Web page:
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Inspirational Kids That Know What It Takes to Be Resilient

Remarkable stories and supporting research shine a light on the popular topic of resiliency. When you want to take a break from education but can’t stop thinking about the kids you teach, get a look at the lives some of your students may be living when they leave school — and the safety of your classroom — at the end of the day. Their inspirational stories may make you mad or have you crying, laughing and cheering them on! Your students may love some of these books as well.
A Collection By Debi Christensen
  • 8 Collection Items
  • 8 Collection Items
  • Discussion
Inspirational Kids That Know What It Takes to Be Resilient
  • Debi Christensen says:
    Not every child in your classroom has the kind of life experiences that help them thrive. A new classroom or school, bullying, and even changes in family dynamics are stressors for kids. This article presents advice that you can use immediately to help kids during difficult times in their lives. It also addresses the unique needs of elementary, middle school and high school children.
  • Debi Christensen says:
    Zaretta Hammond shows you how to take lessons learned from neuroscience and create cultural relevance and responsiveness to close the gap at-risk students experience in learning. While this book is not a how-to in the sense of a template that will work every time in every situation, it does offer the reader insight and ideas that can be adapted for your classroom.
  • Raising Resilient Kids

    Website
    raisingresilientkids.com
    raisingresilientkids.com
    Debi Christensen says:
    George Bonanno has devoted 20 years to researching what it means to be resilient in the face of stress. He combines quantitative research and common sense advice when talking about overcoming potentially traumatic life events (PTEs). Most kids and adults are likely to have at least one PTE (death in the family, divorce, accident, etc.) in their lives, but not everyone has difficulty in developing resilience.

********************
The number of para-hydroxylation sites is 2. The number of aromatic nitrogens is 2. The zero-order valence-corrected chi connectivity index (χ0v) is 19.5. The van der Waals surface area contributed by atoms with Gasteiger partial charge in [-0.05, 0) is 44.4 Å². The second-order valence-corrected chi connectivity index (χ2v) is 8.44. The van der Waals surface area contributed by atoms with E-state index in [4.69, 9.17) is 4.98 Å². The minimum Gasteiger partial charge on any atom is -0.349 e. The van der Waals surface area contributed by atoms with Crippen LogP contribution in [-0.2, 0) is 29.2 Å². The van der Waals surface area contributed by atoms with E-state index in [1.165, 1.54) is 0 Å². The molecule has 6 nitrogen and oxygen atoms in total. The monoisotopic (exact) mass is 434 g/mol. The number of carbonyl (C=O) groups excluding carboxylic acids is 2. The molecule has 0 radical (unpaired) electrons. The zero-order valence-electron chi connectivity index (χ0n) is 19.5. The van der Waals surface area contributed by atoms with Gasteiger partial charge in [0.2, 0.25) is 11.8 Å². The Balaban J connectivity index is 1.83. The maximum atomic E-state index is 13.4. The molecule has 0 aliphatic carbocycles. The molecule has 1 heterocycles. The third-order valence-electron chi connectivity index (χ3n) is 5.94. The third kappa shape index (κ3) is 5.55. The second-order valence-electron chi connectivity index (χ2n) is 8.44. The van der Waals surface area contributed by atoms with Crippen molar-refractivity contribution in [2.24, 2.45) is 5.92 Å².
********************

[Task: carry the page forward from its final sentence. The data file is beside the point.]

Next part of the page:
• Debi Christensen says:
    Living in an unpredictably violent home meant that Chip St. Claire would have to survive incredible odds to become the adult he is today. Everything in Chip’s world was lie: the man he called Dad was a child murderer, and even Chip’s identity was a lie. Yet Chip overcame the hurdles he faced, becoming an inspiration to others.
  • Debi Christensen says:
    Growing up poor in a dysfunctional family was made all the worse thanks to nomadic parents who preferred living a life of nonconformity. Jeanette Walls know she and her siblings led a much different lifestyle than that of their peers at school; sometimes their adventures were a curse and sometimes a blessing. This story tells about their resilience fas they became adults.
  • Debi Christensen says:
    When Lizzie Vasquez was called the world’s ugliest woman at the age of 17, she turned on the bullies who attacked her appearance. Her rare genetic disease makes it impossible for her to gain weight, but she has discovered immense possibility in speaking professionally to audiences about what it takes to overcome adversity and stop bullies.
  • Debi Christensen says:
    Kalisha Buckhanon writes about two teenage lovers, one incarcerated and one in the “free” as they struggle to maintain a relationship with each other through letters and visits. Although this tale is fiction, it is told so authentically that you will believe the characters, their environment and everything that happens during the decade that this tale spans.
  • Debi Christensen says:
    At some point,in your teaching career, you’ll have students who are cared for and monitored by Family Protective Services. Share this book with kids headed into foster care and with the foster parents who will care for them; Jennifer Wilgocki explains the roles of everyone in the system. Use it as a conversation starter with kids who may find talking about their situation difficult.
BloomBoard SparkOther Cross-Curricular
BloomBoard Asks:Most kids go home at the end of the school day to a loving and supportive home. What secrets are some of the other kids in your class afraid to tell you about?